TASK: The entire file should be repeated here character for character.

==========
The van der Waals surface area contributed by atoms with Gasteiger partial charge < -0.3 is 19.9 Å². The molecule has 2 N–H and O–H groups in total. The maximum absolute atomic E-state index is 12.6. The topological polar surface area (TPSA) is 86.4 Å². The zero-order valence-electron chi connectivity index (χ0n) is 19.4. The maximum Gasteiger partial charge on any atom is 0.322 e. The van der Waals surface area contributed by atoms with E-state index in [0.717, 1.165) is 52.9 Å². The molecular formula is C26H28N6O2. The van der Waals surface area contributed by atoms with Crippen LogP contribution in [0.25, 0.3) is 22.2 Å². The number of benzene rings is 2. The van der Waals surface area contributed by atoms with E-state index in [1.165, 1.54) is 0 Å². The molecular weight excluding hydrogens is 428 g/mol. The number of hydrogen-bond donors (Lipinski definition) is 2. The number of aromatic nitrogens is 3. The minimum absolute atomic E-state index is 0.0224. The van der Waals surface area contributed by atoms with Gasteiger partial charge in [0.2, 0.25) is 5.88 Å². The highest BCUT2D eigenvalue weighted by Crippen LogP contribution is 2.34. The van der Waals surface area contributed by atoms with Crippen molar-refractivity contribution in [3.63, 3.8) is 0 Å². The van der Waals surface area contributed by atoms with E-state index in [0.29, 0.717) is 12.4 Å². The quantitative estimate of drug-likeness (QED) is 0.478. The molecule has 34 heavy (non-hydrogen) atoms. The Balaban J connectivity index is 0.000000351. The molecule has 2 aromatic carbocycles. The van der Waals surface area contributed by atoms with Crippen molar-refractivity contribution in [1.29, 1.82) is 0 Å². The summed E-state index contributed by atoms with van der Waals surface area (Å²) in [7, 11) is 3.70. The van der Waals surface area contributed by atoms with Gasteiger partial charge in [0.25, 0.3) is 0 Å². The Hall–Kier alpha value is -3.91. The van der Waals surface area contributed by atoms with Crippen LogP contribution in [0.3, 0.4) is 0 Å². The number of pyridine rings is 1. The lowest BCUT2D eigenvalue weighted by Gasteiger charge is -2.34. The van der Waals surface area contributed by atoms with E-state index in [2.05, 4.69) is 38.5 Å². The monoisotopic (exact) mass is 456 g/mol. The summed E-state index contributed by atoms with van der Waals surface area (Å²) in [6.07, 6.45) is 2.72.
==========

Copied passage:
The van der Waals surface area contributed by atoms with Gasteiger partial charge < -0.3 is 19.9 Å². The molecule has 2 N–H and O–H groups in total. The maximum absolute atomic E-state index is 12.6. The topological polar surface area (TPSA) is 86.4 Å². The zero-order valence-electron chi connectivity index (χ0n) is 19.4. The maximum Gasteiger partial charge on any atom is 0.322 e. The van der Waals surface area contributed by atoms with E-state index in [0.717, 1.165) is 52.9 Å². The molecular formula is C26H28N6O2. The van der Waals surface area contributed by atoms with Crippen LogP contribution in [0.25, 0.3) is 22.2 Å². The number of benzene rings is 2. The van der Waals surface area contributed by atoms with E-state index in [1.165, 1.54) is 0 Å². The molecular weight excluding hydrogens is 428 g/mol. The number of hydrogen-bond donors (Lipinski definition) is 2. The number of aromatic nitrogens is 3. The minimum absolute atomic E-state index is 0.0224. The van der Waals surface area contributed by atoms with Gasteiger partial charge in [0.2, 0.25) is 5.88 Å². The highest BCUT2D eigenvalue weighted by Crippen LogP contribution is 2.34. The van der Waals surface area contributed by atoms with Crippen molar-refractivity contribution in [3.63, 3.8) is 0 Å². The van der Waals surface area contributed by atoms with E-state index in [0.29, 0.717) is 12.4 Å². The quantitative estimate of drug-likeness (QED) is 0.478. The molecule has 34 heavy (non-hydrogen) atoms. The Balaban J connectivity index is 0.000000351. The molecule has 2 aromatic carbocycles. The van der Waals surface area contributed by atoms with Crippen molar-refractivity contribution in [1.29, 1.82) is 0 Å². The summed E-state index contributed by atoms with van der Waals surface area (Å²) in [7, 11) is 3.70. The van der Waals surface area contributed by atoms with Gasteiger partial charge in [0.25, 0.3) is 0 Å². The Hall–Kier alpha value is -3.91. The van der Waals surface area contributed by atoms with Crippen LogP contribution in [0.3, 0.4) is 0 Å². The number of pyridine rings is 1. The lowest BCUT2D eigenvalue weighted by Gasteiger charge is -2.34. The van der Waals surface area contributed by atoms with E-state index in [2.05, 4.69) is 38.5 Å². The monoisotopic (exact) mass is 456 g/mol. The summed E-state index contributed by atoms with van der Waals surface area (Å²) in [6.07, 6.45) is 2.72.